On 27 April 2017 the 82nd annual NFL draft will take place in Philadelphia, USA to select newly eligible American Football players to professional franchises. These are players that have finished college and are looking to play in the NFL and have attended the combine* prior to the draft.
The NFL draft has come a long way since its introduction in 1936 when picks were written on a chalk board and the draft wasn’t even televised – the draft was bought to the masses in 1980. There are now 32 teams of America’s National Football League (NFL) that come together annually. TV ratings hit an all-time high in 2014 with over 45 million people tuning in to watch the draft.
Assigning Draft Picks
Each of the 32 clubs receives one pick per round, there are seven rounds in total for the draft. Selection is determined by the previous season’s results; the team with the lowest record gets the first pick ending with the team that won the Superbowl. Therefore, NFL clubs that didn’t qualify for the play-offs are assigned draft slots 1-20, and then teams that qualified for the play-offs are assigned slots 21-32. This means that the losing Superbowl team gets 31 pick and the Superbowl champions get the 32 pick. Order of picks are determined this way to allow for each team to have a fair chance every year and even out the competition for the next season.
How does Trading work?
Trading has a significant effect on the overall draft results and there’s often negotiations taking place behind-the-scenes, with-held from the public eye. NFL teams differ from other sports in terms of trading; instead of teams trading players for money, as seen for example in football, players are traded for either draft picks or other players depending on the requirements of that particular NFL club. Once teams have been assigned their draft positions, it is then up to the club to either select a player or trade the pick to another team. Trading between teams can be negotiated at any time before and during the draft and have the right to either swap draft picks or their current NFL players.
Scouting – how does this affect the draft?
Scouting is where young football talent is identified by NFL teams before the draft takes place. When scouting first began, multiple NFL teams joined together to form scouting organisations. The idea was to pool together resources allowing for more talent to be analysed and data to be collected. After several years of different organisations competing against each other, the NFL announced it would grant the only centralised scouting organisation to the NFS (National Football Scouting) and run a centralised combine camp. They finally settled on Indianapolis in 1987 as the location for all future scouting and combine camps.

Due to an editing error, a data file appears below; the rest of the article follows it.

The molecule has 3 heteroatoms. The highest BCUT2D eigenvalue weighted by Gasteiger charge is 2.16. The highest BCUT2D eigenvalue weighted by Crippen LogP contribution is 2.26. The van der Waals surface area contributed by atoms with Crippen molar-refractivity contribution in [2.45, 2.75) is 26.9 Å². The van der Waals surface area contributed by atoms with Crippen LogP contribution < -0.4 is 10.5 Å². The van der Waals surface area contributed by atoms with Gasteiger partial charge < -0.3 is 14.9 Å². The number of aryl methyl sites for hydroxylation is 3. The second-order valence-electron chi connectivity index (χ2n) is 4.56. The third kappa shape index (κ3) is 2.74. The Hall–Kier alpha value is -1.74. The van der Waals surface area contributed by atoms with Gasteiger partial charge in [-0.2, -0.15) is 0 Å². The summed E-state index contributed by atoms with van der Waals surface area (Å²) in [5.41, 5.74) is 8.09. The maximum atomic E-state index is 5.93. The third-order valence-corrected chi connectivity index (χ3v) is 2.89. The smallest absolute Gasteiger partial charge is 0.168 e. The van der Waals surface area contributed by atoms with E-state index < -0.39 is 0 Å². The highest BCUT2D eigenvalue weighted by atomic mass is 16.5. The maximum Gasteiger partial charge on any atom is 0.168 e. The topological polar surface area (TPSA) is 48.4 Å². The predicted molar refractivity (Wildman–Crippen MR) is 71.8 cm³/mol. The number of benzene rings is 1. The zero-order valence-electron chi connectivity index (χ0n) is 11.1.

The combine is where candidates are invited to the centralized scouting event (organised by the NFS) for medical, mental, physical and athletic exams. During the camp potential players are on show to NFL teams and the general public. Results from these tests are collected, collated and then sent to all 32 NFL teams to be analysed and used in preparation for the draft. From the combine, teams can decide which players they would ideally like from the draft and prepare for trading to take place if necessary. The combine occurs annually every February with the 2017 combine taking place on 28 February and finishing on Monday 6 March.
*Fun Fact: The term ‘combine’ came from the separate scouting camps being combined.
To be eligible for the NFL draft, players must have finished high school for at least three years and have also used up their college eligibility. If candidates wish to enter the draft early, they have to request the league’s approval. Before the draft, the NFL has to confirm eligibility for all candidates which means researching more than 3,000 college players (2015). The NFL works with teams, agents and schools to verify information for all prospects.
If you want to see some of the 2017 draft in action, this October the NFL is coming to Twickenham. If you’re interested in watching these games from the #bestseatsinthehouse then head to our American Football page to find out more.